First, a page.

IMPORTANT: The information on this site should never be used to self medicate or to self diagnose. Always contact your health care provider before using any kind of supplementation or making any extreme change in diet.
Coach stood behind his desk. Jake sat on the other side his gangly legs stretched out in front of him and his arms folded across his chest. He looked sullenly at the desk waiting for Coach to start.
His glasses resting on the end of his nose Coach looked over the top of them at Jake. “Well,” he said, “we have to figure out how to improve your game or I’m afraid you’re off the team. It’s as if your not even trying. Your responses are slow. You’re not moving fast enough. What do you think is wrong Jake?”
“I don’t know Coach. I’m really trying. I just don’t seem to have as much energy as I used to. I put in lots and lots of practice but it doesn’t seem to help. I even went to the doctor but he couldn’t find anything wrong with me.”
“O.K. I know we’ve been through this before but tell me again. What do you eat. Tell me exactly what you ate yesterday.”
Jake rolled his eyes. He thought back to the day before. “Really Coach I don’t see how what I eat has anything to do with my performance.”
“Tell me anyway.”
“Well, let me see. For breakfast I had a coffee and a donut. At lunch I had a couple of burgers, a coke and some fries. Oh yeah. I had a chocolate bar in the morning, too. Then I had a sticky bun about four o’clock because I was getting hungry. For dinner I had potatoes, fried chicken and some carrots and cake for dessert.”
“Seriously Jake? Do you really want to stay on this team?”
“Yeah, of course.”
“Then start eating better foods.” He said in a rather irritated tone. “Your diet is appalling. For instance, yesterday, you didn’t have any calcium at all.”
“Calcium! There’s nothing wrong with my bones Coach.”
“Jake, calcium isn’t just for your bones. Calcium helps your brain to respond quickly. It helps your muscles contract and relax easily and efficiently. It helps pump blood through your body. It helps our blood clot when we get a cut and most importantly it helps control the release of the hormones in our bodies. Hormones like insulin that control the sugar in our blood so we get energy throughout our bodies. Insulin which is being worked to death in your body trying to regulate your blood sugar levels with all the carbs you’re eating.”
“Wow, I had no idea!”
Coach then proceeded to recommend some diet changes which Jake made a real effort to work into his daily eating habits. After a couple of weeks Jake’s performance had improved dramatically.
WHAT IS CALCIUM?
Calcuim (Ca) is the chemical element with the atomic number 20, a metal, whose ion Ca2+ signals many cellular processes in the body.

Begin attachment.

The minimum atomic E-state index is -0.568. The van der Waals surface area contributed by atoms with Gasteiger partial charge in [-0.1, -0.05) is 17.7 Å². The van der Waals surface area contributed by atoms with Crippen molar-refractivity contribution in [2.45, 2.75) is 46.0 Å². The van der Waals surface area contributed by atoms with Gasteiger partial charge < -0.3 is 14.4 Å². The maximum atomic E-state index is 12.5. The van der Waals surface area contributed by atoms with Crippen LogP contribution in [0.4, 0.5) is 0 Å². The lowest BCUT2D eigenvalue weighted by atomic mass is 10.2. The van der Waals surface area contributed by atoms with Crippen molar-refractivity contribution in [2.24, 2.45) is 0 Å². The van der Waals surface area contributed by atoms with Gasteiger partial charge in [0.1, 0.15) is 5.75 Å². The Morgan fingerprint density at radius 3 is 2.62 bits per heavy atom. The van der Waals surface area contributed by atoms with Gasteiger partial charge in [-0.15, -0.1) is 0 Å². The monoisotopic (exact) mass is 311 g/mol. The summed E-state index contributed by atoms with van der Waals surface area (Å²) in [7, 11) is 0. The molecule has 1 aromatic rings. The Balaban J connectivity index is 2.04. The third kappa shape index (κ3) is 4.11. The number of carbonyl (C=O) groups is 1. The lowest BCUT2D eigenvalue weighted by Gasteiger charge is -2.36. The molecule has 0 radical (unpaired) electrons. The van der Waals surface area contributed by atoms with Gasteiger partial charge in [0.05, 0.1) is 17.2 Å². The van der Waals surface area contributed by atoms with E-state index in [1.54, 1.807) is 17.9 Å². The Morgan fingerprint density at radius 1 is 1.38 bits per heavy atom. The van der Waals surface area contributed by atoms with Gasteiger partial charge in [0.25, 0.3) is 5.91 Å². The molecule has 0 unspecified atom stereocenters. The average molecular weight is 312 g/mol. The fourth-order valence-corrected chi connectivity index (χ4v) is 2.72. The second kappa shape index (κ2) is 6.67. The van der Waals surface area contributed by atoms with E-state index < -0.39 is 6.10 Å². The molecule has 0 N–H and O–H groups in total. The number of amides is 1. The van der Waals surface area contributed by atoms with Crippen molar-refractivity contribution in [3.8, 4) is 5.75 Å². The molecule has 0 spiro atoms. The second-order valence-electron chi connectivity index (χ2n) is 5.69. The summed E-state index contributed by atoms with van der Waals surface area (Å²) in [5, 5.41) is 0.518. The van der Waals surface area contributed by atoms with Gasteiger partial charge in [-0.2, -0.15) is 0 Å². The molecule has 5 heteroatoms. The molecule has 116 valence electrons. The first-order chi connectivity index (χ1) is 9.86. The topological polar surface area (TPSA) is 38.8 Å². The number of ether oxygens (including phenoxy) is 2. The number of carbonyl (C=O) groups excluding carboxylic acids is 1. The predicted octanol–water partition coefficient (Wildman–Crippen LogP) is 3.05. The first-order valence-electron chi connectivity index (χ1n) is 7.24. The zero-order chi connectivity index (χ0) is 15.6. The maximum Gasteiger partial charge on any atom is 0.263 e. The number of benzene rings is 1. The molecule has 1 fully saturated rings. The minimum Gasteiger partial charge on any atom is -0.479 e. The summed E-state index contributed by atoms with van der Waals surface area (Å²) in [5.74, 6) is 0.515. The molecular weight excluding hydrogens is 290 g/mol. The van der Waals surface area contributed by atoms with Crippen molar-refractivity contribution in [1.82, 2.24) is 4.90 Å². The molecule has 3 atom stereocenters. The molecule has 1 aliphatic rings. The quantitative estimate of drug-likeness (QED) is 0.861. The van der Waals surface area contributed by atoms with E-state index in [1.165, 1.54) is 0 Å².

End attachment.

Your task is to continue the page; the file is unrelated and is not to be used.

About 99% of the calcium, which is the most common element in our bodies, is found in our bones and teeth. The final percentage point is housed in our blood and soft tissue.
Calcium levels in the blood and the fluid surrounding our cells are carefully controlled in a very narrow range by ‘calcium sensing proteins, in the parathyroid gland. Calcium is so vital to our survival that the body will actually demineralize our bones to get more calcium to make sure the levels are within the proper range if we don’t get enough of it in our diets.
WHAT DOES CALCIUM DO FOR US?
Calcium is the mineral most responsible along with Vitamin D, for building strong dense bones throughout our lives. It is the mineral that mineralizes our bones.
Apart from the calcium in our skeleton the calcium found in our blood and extracellular fluids performs several other very important tasks.
2. It is involved in signalling the contraction and relaxation of our muscles.
dependent clotting factors in the process called the ‘coagulation cascade.’
WHAT HAPPENS WHEN WE DON’T GET ENOUGH CALCIUM?
When we don’t get enough calcium in our diets several things will go wrong.
- We will eventually develop a disease called rickets. Rickets is a bone disorder that softens and weakens our bones.
- We will have problems with our blood clotting. Because calcium is involved in the activation of the 7 clotting factors if there is not enough of it our blood will not clot properly if we get a cut or abrasion.
- Osteoporosis is a disease that decreases the density of our bones. When we don’t get enough calcium in our diet the body leaches calcium from the bones to maintain the blood calcium levels. Some are more at risk for osteoporosis than others. These include women over the age of 50, Caucasian and Asian women, petit and thin women, small boned and thin men, family history, prior history of fracture and bone breakage and some medications such as steroid medications. http://www.webmd.com/menopause/guide/osteoporosis-menopause.